BROOKE GLADSTONE: This is On the Media. I'm Brooke Gladstone.
BOB GARFIELD: And I'm Bob Garfield. Peace talks among the various warring factions and the Sudanese government collapsed Wednesday, so the wave of mayhem, murder and disease that is killing an estimated 6 to 10,000 people a month in the Western region of Darfur will most likely roll on and on. And who's to blame? Sudanese Foreign Minister Mustafa Osman Ismail points his finger at a man who wasn't there -- U.S. Secretary of State Colin Powell. Last week, Powell invoked the word "genocide" to describe what's happening in Darfur, thereby encouraging the rebels, says Ismail, to show more fanaticism and stubbornness. As is usual in such cases, the world press was late to the front pages on this story. Here to tell us why is Kenneth Bacon, president of Refugees International. Ken, welcome to On the Media.
KENNETH BACON: Glad to be here.
BOB GARFIELD: First of all, Secretary Powell recently used the word genocide in his testimony about Darfur before the Senate Foreign Relations Committee. That is not a word that generally springs easily from an American official's lips. What's the significance?
KENNETH BACON: The fact that Powell has called it genocide is important, because I think it removes a barrier that we've observed since World War II where government officials have been reluctant to use, understandably, reluctant to use the term genocide. So he's used the term, and now the question is - what do you do? Does it make sense to sit by and watch genocide happen? That's where we are now.
BOB GARFIELD: The coverage until very recently has been quite sparse on the human catastrophe in Darfur. Has the world been sitting on its hands because it, it simply didn't know about this story - because the media have fallen down on the job?
KENNETH BACON: The government of Sudan worked very hard to suppress coverage, to keep reporters out. They also understood that television coverage could be very damaging to them, and they worked particularly hard to keep TV crews out. It's interesting to note that the first international TV coverage of the death and displacement in Darfur appeared on Al Jazeera, the Arab satellite channel, in December of 2003. The government of Sudan closed their bureau in Khartoum, confiscated all their equipment, and jailed the correspondent.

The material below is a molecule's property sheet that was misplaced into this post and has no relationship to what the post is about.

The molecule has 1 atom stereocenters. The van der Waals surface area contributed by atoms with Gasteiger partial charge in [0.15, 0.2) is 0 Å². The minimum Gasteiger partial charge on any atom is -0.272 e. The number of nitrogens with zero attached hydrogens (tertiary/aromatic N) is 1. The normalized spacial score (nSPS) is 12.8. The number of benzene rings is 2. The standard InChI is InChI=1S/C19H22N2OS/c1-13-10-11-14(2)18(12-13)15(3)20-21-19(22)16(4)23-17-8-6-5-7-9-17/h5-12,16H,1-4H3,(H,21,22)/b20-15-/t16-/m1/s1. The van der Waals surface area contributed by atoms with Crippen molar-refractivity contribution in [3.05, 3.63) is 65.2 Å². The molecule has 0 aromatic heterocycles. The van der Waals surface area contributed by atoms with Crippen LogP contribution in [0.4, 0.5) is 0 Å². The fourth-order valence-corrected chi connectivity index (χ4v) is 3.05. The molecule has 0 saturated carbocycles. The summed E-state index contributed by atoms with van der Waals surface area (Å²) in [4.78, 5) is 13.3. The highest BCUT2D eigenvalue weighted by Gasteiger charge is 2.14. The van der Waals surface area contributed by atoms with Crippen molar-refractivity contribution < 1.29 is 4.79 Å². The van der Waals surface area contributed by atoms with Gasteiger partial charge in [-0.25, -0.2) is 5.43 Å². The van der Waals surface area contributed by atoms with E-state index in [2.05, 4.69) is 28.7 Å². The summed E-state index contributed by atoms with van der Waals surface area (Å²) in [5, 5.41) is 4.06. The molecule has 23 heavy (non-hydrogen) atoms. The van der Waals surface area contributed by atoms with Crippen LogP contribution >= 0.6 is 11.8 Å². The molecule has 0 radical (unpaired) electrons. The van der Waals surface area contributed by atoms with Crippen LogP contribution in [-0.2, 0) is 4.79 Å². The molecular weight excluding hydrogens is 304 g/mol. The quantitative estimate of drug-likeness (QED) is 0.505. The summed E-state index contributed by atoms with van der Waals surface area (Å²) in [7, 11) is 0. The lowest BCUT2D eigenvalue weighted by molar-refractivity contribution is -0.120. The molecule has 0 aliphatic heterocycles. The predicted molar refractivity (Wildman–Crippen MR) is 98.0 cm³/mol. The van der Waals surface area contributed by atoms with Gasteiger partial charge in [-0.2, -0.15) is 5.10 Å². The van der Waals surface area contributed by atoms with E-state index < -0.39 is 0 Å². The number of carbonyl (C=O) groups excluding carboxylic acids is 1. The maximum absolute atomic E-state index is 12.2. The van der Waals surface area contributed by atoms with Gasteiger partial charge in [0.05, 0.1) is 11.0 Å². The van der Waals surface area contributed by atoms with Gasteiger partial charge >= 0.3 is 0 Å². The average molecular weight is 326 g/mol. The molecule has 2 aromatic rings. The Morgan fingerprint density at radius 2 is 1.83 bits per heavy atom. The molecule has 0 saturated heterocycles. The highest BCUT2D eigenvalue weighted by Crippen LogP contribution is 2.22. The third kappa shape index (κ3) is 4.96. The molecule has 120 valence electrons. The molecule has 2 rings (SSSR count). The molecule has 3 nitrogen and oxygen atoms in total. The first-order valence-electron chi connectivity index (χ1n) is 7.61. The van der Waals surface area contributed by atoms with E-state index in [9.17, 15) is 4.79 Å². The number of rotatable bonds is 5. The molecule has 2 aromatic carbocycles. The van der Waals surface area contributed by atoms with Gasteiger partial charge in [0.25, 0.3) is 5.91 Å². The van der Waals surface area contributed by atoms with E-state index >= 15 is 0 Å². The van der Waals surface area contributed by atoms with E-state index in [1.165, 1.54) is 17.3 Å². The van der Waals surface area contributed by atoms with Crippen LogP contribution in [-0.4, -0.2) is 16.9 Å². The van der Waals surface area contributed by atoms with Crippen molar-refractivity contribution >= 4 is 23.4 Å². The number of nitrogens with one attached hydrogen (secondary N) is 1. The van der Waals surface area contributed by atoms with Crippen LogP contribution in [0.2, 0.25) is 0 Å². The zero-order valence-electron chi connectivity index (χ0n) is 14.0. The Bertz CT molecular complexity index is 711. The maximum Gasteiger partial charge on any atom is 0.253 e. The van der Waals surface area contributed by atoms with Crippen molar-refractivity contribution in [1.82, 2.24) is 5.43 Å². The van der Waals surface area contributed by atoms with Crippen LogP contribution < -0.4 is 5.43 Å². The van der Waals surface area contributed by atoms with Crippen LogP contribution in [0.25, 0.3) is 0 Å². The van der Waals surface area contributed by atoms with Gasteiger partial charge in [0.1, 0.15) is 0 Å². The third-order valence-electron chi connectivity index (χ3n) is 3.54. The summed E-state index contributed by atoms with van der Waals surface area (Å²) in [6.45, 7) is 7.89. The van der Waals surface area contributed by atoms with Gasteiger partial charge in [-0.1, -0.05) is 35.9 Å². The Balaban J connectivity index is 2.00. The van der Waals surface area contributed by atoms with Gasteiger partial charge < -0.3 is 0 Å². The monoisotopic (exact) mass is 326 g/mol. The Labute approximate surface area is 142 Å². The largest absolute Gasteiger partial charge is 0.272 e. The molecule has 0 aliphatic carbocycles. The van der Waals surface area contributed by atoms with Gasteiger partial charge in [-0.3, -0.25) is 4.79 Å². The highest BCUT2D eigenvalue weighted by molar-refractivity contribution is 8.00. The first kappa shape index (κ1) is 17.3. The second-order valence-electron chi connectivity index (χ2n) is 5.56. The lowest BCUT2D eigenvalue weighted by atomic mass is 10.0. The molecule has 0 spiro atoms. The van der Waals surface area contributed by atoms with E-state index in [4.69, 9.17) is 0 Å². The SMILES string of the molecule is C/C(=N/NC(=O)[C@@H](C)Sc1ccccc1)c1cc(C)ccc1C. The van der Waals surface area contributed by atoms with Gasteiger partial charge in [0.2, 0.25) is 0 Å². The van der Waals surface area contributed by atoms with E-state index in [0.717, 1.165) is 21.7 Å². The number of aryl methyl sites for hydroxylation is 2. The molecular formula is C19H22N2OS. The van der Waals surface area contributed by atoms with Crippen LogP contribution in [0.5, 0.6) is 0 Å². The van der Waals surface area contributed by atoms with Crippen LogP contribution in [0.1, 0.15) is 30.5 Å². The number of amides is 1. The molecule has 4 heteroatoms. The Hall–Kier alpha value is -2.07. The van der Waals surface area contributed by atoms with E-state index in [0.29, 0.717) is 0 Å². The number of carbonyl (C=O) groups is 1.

BOB GARFIELD: You have a piece in the current Columbia Journalism Review where you're going step by step through the various tactics that the Sudanese government uses. Tell me what the government is doing specifically to physically keep reporters away from Darfur.
KENNETH BACON: Well, it can be difficult to get visas to visit Sudan, and once you get the visa to go to the capital of Khartoum, you have to receive permission to travel into Darfur. Emily Wax, of the Washington Post, waited for over a month and, in fact, never got it. She waited so long that she took an apartment in Khartoum. She finally got in with some high level visitors, including the French foreign minister and Kofi Annan and was able to write some really striking stories. Second, once you get official permission to go into Darfur, when you get there, you need additional permission from the security forces to go out and look around, and they assign you a monitor or a minder who ends up taking you to the places the government wants you to see, and preventing you from going to some places that you might want to see on your own.
BOB GARFIELD: A decade ago, we were watching this very similar situation play out in Rwanda amid enormous amount of coverage in the Western media. The situation in Sudan has resulted in less coverage to date. Had the media been unrestricted there and with cameras rolling and the evening news showing all of the grim reality, do you suppose it would have made a difference?
KENNETH BACON: I think it would have made a difference. I think the CNN effect is, in fact, real, and that when people see atrocities on TV, they react to them. One example of that is the, the scenes of torture at Abu Ghraib Prison. It was the visuals that, that really infuriated people, that made them realize how outrageous this behavior was, and had they been able to see pictures of mass graves, of men and boys gunned down, of women who had been raped, I think they would have reacted much more quickly than they have. In the case of Darfur, some of the earliest reports about what was going on in the United States came on radio. These were, in fact, detailed and very important reports, but even a really graphic radio report doesn't have the same impact that pictures have.
BOB GARFIELD: All, right, Ken. Well, thank you very much.
KENNETH BACON: Sure.
BOB GARFIELD: Former Pentagon spokesman Kenneth Bacon is president of Refugees International. [MUSIC]